- Objectivity and refinement – there’s no space to get touchy about the programs you write, as they can always be improved. A good programmer knows there are always quicker, faster, more efficient, less resource-hungry ways of writing a piece of code.
What is the career path for a software engineer?
Once you’ve developed a good baseline of professional software engineer skills, there are three major branches of software engineering that you can pursue.
- Software developer/programmer – this is the person at the heart of the software. A software developer writes all the code that makes the system of software work. WIthout them, there would be no working application or piece of software.
- Systems engineers – systems engineers still write code and create software applications, but take on a more strategic role. They develop code and do hands-on programming work, but the majority of their efforts are spent on how to design, integrate, and manage complex systems over their life cycles.
- Developer operations (DevOps) – this is perhaps the most strategic, high-level kind of software engineer work you can pursue. It is the most strategic of the three, and it combines IT, software engineering, and business management to decide what kinds of technology a business needs and the process for implementing those technologies.
Of course, being a software engineer has nearly limited potential outside of just these three broad roles, simply because of how in-demand developer skills have become. The fundamental skills that you learn as a software engineer translate to almost any tech job, even if that organisation uses different programming languages and technology stacks.
Perhaps the best thing about software engineering is that you can work anywhere in the world, since nearly every country in the world is hungry for skilled developers. In the past decade, almost every country has added developer jobs to their critical skills lists, which will get you a priority visa to work in their country.
How much does a software engineer earn?
According to PayScale, the average annual salary of a software engineer is R366,532.
This pay level depends on various factors, such as the number of years you’ve spent on the job. Here’s what PayScale says the average data scientist’s pay looks like over the course of their career:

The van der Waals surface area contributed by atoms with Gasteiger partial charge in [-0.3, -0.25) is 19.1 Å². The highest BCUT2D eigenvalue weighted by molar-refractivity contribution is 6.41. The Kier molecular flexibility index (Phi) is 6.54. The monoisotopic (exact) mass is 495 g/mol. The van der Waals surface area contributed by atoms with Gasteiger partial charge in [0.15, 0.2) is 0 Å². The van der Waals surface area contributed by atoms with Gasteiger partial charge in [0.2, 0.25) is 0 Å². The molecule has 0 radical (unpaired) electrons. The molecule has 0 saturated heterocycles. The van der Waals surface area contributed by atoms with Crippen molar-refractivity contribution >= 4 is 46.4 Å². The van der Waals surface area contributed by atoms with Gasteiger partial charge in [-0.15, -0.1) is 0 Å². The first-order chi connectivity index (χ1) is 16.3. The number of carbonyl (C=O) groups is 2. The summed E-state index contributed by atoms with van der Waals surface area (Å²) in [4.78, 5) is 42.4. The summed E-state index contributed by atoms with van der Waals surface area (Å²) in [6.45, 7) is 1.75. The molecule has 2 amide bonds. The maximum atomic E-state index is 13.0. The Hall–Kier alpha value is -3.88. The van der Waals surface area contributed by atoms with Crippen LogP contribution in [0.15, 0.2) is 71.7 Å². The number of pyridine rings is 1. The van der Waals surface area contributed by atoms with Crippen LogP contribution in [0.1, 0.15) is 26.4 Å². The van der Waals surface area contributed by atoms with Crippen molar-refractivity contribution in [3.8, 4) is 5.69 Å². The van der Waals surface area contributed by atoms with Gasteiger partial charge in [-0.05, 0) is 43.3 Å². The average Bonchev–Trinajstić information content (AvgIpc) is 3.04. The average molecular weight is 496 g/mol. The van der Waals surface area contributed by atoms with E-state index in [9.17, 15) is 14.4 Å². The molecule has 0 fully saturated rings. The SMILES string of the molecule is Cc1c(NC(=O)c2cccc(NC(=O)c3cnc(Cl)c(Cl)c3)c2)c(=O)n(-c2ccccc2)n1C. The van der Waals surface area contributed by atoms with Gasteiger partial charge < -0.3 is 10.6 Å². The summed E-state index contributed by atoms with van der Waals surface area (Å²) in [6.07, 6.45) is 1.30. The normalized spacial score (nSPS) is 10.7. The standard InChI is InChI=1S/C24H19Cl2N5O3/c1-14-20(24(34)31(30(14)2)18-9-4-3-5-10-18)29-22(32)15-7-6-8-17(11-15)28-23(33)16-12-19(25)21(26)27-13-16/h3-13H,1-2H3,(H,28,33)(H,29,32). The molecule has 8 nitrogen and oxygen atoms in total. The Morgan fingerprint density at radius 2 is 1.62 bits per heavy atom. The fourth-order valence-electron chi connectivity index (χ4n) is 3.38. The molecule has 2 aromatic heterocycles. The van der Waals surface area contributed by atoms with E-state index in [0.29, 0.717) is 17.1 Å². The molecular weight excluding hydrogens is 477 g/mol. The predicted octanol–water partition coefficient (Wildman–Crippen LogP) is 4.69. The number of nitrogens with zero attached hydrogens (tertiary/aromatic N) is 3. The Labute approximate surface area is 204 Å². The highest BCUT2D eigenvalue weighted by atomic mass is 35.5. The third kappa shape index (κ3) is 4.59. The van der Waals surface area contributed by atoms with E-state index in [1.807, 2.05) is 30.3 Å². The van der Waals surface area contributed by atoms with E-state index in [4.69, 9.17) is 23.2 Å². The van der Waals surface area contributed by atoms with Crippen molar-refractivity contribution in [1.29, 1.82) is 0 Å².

- Beginner pay: R178,000 – R483,000 per year
- Middle pay: R337,000 – R912,000 per year
- Senior pay: R397,000 – R1,000,000+ per year
In fact, software engineering routinely dominates the global rankings for best and highest-paying careers, with skilled senior developers taking home six- or even seven-figure salaries for the work they do.
Software engineering is, simply put, one of the best careers to get into, for a variety of reasons:
- It pays extremely well.
- It has low barriers for entry, as anyone can learn to code.
- Software engineering relies on learning skills that are in greater demand than ever before, and which are highly transferable.
- It has a high potential for international and fully-remote work, meaning you can work for any company in the world without ever having to commute again.
Are you thinking about becoming a software developer so that you can benefit from amazing salaries, fulfilling work, incredible career opportunities at home and overseas, and some of the best job security around? Our specialised 1-on-1 mentor-led coding bootcamps will help you to learn practical software development skills to build a portfolio of real software apps and become job-ready for your new career in tech in months and not years. Best of all, they can be taken online or part-time to suit your schedule, so that you can fit a tech future into your spare time.
Sign up for our free trial, or contact an admissions consultant to discover your personalised plan.
You can also check out our list of other essential tech bootcamps in web development and data science if you think that software engineering is not for you.